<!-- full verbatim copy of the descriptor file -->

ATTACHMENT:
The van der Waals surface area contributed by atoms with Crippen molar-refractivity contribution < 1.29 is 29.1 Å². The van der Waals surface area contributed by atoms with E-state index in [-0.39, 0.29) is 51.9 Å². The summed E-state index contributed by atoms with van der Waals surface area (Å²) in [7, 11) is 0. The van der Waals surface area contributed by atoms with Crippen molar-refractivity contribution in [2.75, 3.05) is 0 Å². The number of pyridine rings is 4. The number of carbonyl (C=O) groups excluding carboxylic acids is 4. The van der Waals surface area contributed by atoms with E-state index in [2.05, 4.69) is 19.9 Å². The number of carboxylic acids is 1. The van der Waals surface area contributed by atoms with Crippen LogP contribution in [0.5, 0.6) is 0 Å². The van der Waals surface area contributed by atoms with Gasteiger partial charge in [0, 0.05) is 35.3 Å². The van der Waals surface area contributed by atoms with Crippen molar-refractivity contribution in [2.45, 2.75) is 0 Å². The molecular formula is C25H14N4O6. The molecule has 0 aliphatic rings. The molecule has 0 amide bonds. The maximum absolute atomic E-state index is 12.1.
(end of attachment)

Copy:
The van der Waals surface area contributed by atoms with Crippen molar-refractivity contribution < 1.29 is 29.1 Å². The van der Waals surface area contributed by atoms with E-state index in [-0.39, 0.29) is 51.9 Å². The summed E-state index contributed by atoms with van der Waals surface area (Å²) in [7, 11) is 0. The van der Waals surface area contributed by atoms with Crippen molar-refractivity contribution in [2.75, 3.05) is 0 Å². The number of pyridine rings is 4. The number of carbonyl (C=O) groups excluding carboxylic acids is 4. The van der Waals surface area contributed by atoms with E-state index in [2.05, 4.69) is 19.9 Å². The number of carboxylic acids is 1. The van der Waals surface area contributed by atoms with Crippen LogP contribution in [0.5, 0.6) is 0 Å². The van der Waals surface area contributed by atoms with Gasteiger partial charge in [0, 0.05) is 35.3 Å². The van der Waals surface area contributed by atoms with Crippen molar-refractivity contribution in [2.45, 2.75) is 0 Å². The molecular formula is C25H14N4O6. The molecule has 0 aliphatic rings. The molecule has 0 amide bonds. The maximum absolute atomic E-state index is 12.1.